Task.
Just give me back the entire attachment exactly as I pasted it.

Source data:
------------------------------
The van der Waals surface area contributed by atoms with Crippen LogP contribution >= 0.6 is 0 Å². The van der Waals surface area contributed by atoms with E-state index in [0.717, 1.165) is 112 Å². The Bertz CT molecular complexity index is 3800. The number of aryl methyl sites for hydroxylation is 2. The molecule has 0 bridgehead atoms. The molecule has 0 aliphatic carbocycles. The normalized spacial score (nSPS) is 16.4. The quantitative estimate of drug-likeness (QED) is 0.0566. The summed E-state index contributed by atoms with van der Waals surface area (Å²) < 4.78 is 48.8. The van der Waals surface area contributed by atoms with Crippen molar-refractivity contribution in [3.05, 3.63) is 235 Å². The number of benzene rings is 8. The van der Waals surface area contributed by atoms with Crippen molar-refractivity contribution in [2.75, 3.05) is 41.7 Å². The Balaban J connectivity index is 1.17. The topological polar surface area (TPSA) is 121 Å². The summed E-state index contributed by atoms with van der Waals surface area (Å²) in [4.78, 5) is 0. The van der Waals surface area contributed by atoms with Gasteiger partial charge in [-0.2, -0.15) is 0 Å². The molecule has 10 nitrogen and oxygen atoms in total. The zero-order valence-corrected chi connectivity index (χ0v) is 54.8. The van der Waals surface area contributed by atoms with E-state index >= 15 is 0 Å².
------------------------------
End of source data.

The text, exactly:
The van der Waals surface area contributed by atoms with Crippen LogP contribution >= 0.6 is 0 Å². The van der Waals surface area contributed by atoms with E-state index in [0.717, 1.165) is 112 Å². The Bertz CT molecular complexity index is 3800. The number of aryl methyl sites for hydroxylation is 2. The molecule has 0 bridgehead atoms. The molecule has 0 aliphatic carbocycles. The normalized spacial score (nSPS) is 16.4. The quantitative estimate of drug-likeness (QED) is 0.0566. The summed E-state index contributed by atoms with van der Waals surface area (Å²) < 4.78 is 48.8. The van der Waals surface area contributed by atoms with Crippen molar-refractivity contribution in [3.05, 3.63) is 235 Å². The number of benzene rings is 8. The van der Waals surface area contributed by atoms with Crippen molar-refractivity contribution in [2.75, 3.05) is 41.7 Å². The Balaban J connectivity index is 1.17. The topological polar surface area (TPSA) is 121 Å². The summed E-state index contributed by atoms with van der Waals surface area (Å²) in [4.78, 5) is 0. The van der Waals surface area contributed by atoms with Gasteiger partial charge in [-0.2, -0.15) is 0 Å². The molecule has 10 nitrogen and oxygen atoms in total. The zero-order valence-corrected chi connectivity index (χ0v) is 54.8. The van der Waals surface area contributed by atoms with E-state index >= 15 is 0 Å².